Published on Dec 17, 2015
Over the last year or so you may have heard about a new computing concept known as motes. This concept is also called smart dust and wireless sensing networks. It seems like just about every issue of Popular Science, Discover and Wired today contains a blurb about some new application of the mote idea.
For example, the military plans to use them to gather information on battlefields, and engineers plan to mix them into concrete and use them to internally monitor the health of buildings and bridges.
There are thousands of different ways that motes might be used, and as people get familiar with the concept they come up with even more. It is a completely new paradigm for distributed sensing and it is opening up a fascinating new way to look at computers.In this article, you will have a chance to understand how motes work and see many of the possible applications of the technology. Then we will look at a MICA mote -- an existing technology that you can buy to experiment with this unique way of sensing the world.
Sensor networks have been applied to various research areas at a number of academic institutions. In particular, environmental monitoring has received a lot of attention with major projects at UCB, UCLA and other places. In addition, commercial pilot projects are staring to emerge as well. There are a number of start-up companies active in this space and they are providing mote hardware as well as application software and back-end infrastructure solutions.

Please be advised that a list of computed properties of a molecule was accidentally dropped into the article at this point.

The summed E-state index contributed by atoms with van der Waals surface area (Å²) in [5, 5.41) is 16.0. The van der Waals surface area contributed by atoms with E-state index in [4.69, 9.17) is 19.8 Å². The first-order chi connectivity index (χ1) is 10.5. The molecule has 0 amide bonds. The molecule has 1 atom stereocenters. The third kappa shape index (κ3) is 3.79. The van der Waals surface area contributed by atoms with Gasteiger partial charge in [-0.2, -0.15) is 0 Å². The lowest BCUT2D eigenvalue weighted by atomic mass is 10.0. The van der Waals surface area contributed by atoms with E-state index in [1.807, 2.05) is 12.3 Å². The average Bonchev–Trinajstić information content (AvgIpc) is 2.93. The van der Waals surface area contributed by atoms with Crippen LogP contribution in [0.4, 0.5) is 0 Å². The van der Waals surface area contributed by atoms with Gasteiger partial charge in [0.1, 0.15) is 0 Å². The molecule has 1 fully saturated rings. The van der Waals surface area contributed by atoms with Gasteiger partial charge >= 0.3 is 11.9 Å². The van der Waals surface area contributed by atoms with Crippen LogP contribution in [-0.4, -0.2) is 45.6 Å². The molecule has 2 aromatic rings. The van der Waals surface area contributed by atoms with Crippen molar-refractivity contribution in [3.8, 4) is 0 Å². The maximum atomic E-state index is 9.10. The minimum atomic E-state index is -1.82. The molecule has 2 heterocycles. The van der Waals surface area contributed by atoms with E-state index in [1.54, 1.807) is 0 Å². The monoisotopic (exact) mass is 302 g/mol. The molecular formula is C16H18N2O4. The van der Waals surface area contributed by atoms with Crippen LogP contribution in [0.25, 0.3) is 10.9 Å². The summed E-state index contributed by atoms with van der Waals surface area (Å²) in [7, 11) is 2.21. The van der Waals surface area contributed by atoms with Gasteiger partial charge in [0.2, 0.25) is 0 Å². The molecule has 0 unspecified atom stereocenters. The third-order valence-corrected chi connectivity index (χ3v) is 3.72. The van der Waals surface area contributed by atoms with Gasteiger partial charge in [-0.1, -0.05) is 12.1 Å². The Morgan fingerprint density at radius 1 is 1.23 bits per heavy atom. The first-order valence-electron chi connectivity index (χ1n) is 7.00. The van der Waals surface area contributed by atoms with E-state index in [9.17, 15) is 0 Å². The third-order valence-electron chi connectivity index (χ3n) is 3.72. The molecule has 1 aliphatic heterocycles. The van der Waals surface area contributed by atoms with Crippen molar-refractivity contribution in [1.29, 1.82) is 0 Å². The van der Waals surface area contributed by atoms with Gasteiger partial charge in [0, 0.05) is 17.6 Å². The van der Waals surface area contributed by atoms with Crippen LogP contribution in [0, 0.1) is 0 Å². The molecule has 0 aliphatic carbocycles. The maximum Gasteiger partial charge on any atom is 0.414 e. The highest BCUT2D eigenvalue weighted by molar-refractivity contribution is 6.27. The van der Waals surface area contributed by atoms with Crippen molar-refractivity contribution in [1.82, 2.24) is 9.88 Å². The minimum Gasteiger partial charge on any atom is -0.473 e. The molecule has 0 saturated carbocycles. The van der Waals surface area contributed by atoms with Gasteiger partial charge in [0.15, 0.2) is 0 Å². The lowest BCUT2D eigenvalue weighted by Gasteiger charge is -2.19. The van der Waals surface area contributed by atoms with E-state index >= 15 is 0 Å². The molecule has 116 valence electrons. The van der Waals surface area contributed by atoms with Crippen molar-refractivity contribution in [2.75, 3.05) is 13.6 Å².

The University of California at Berkeley in conjunction with the local Intel Lab is conducting an environmental monitoring project using mote based sensor networks on Great Duck Island off the coast of Maine. This endeavor includes the deployment of tens of motes and several gateways in a fairly harsh outdoor environment.
The motes are equipped with a variety of environmental sensors (temperature, humidity, light, atmospheric pressure, motion, etc.). They form a self-organizing multi-hop sensor net work that is linked via gateways to a base station on the island. There, the data is collected and transmitted via a satellite link to the Internet. This setup enabled researchers to continuously monitor an endangered bird species on the island without constant perturbation of their habitat. The motes gather detailed data on the bird population and their environment around the clock which would
The Intel Mote has been designed after a careful study of the application space for sensor networks. We have interviewed a number of researchers in this space and collected their feedback on desired im-provements over currently available mote designs. A list of requests that have been repeatedly mentioned includes the following key items: o Increased CPU processing power.
In particular, for applications such as acoustic sensing and localization additional computational resources are required. o Increased main memory size. Similar to the item above, sensor network applications are beginning to stretch the limits of existing hardware designs. This need is amplified by the desire to perform localized computation on the motes.